I kicked at the end, and was really giving all I had (as you can see from the hilariously bad photo above). Matt was in the finishing chute giving me a high five, and you can see my weaksauce attempt to high five him. I can honestly say I could not have run harder (unless maybe a T-rex was chasing me).

Gun time – 2:11:25

Chip time: ???

Garmin time 13.1 – 2:08:30

Garmin time crossing the line (13.22) – 2:09:54

Average speed – 9:47. Highest HR – 188. Total elevation gain: 1400 ft.

So any way you cut it, I was under 2:10. Part of me still wishes I was a little faster, but it was my first race and, as Matt says, every race after this has the potential of being faster (at least until I’m 60 or so).  🙂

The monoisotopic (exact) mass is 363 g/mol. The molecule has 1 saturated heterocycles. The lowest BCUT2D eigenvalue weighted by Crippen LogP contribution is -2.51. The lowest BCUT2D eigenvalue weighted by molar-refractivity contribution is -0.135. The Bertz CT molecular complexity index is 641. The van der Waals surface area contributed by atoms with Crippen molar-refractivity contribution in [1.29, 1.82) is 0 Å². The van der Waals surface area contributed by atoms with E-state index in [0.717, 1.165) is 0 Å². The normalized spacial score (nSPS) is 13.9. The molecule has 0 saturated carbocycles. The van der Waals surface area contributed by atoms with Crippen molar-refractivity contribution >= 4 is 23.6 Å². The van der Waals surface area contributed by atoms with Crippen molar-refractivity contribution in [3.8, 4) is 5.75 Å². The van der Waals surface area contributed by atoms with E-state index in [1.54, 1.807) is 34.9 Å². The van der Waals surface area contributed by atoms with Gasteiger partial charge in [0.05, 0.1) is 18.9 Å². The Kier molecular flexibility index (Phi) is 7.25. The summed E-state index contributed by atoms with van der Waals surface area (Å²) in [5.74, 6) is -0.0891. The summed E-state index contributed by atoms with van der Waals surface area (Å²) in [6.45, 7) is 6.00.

Of course I had to have my obligatory chicken ranch burrito when I got home.

YUM!

YUM!

I’m sure I’ll have some post-race thoughts later on, but for now I’m signing off. Happy mother’s day to all you moms out there, and happy running!

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Responses

  1. You rocked it HARD! That’s the race I *wanted* to have. 🙂 Great job, J!!!

  2. Awesomeness!

  3. Congratulations! We’re proud of you. Love, Sue and Dean

  4. Glad the smoke cleared and it looked like a beautiful day. Way to give it everything you had! That IS racing!

  5. Congrats on an awesome race!

  6. Great job on the race! Way to stay consistent and run strong. I think that was a great time for your first half and hope I do as well this weekend…way to go!